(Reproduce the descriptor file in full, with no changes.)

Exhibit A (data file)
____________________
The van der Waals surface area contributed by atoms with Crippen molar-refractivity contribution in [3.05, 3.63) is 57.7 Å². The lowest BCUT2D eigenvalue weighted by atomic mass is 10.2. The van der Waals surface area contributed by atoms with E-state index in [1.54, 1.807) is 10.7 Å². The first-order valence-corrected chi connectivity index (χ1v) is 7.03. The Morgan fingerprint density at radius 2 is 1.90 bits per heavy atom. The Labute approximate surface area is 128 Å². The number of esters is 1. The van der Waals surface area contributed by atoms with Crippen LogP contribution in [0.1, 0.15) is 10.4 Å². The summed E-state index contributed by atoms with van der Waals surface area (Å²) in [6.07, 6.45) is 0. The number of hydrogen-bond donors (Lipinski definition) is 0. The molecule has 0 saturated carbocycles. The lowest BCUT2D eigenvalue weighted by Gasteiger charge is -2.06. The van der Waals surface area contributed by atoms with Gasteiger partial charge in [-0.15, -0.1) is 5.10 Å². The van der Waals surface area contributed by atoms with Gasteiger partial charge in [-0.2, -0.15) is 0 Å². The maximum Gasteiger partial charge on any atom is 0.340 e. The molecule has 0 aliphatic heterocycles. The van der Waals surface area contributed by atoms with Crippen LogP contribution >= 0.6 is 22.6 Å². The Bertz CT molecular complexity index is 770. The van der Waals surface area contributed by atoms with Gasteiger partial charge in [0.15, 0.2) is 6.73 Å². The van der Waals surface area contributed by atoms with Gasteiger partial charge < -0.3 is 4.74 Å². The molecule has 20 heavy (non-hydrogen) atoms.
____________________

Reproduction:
The van der Waals surface area contributed by atoms with Crippen molar-refractivity contribution in [3.05, 3.63) is 57.7 Å². The lowest BCUT2D eigenvalue weighted by atomic mass is 10.2. The van der Waals surface area contributed by atoms with E-state index in [1.54, 1.807) is 10.7 Å². The first-order valence-corrected chi connectivity index (χ1v) is 7.03. The Morgan fingerprint density at radius 2 is 1.90 bits per heavy atom. The Labute approximate surface area is 128 Å². The number of esters is 1. The van der Waals surface area contributed by atoms with Crippen LogP contribution in [0.1, 0.15) is 10.4 Å². The summed E-state index contributed by atoms with van der Waals surface area (Å²) in [6.07, 6.45) is 0. The number of hydrogen-bond donors (Lipinski definition) is 0. The molecule has 0 saturated carbocycles. The lowest BCUT2D eigenvalue weighted by Gasteiger charge is -2.06. The van der Waals surface area contributed by atoms with Gasteiger partial charge in [-0.15, -0.1) is 5.10 Å². The van der Waals surface area contributed by atoms with Gasteiger partial charge in [-0.2, -0.15) is 0 Å². The maximum Gasteiger partial charge on any atom is 0.340 e. The molecule has 0 aliphatic heterocycles. The van der Waals surface area contributed by atoms with Crippen LogP contribution >= 0.6 is 22.6 Å². The Bertz CT molecular complexity index is 770. The van der Waals surface area contributed by atoms with Gasteiger partial charge in [0.15, 0.2) is 6.73 Å². The van der Waals surface area contributed by atoms with Gasteiger partial charge < -0.3 is 4.74 Å². The molecule has 20 heavy (non-hydrogen) atoms.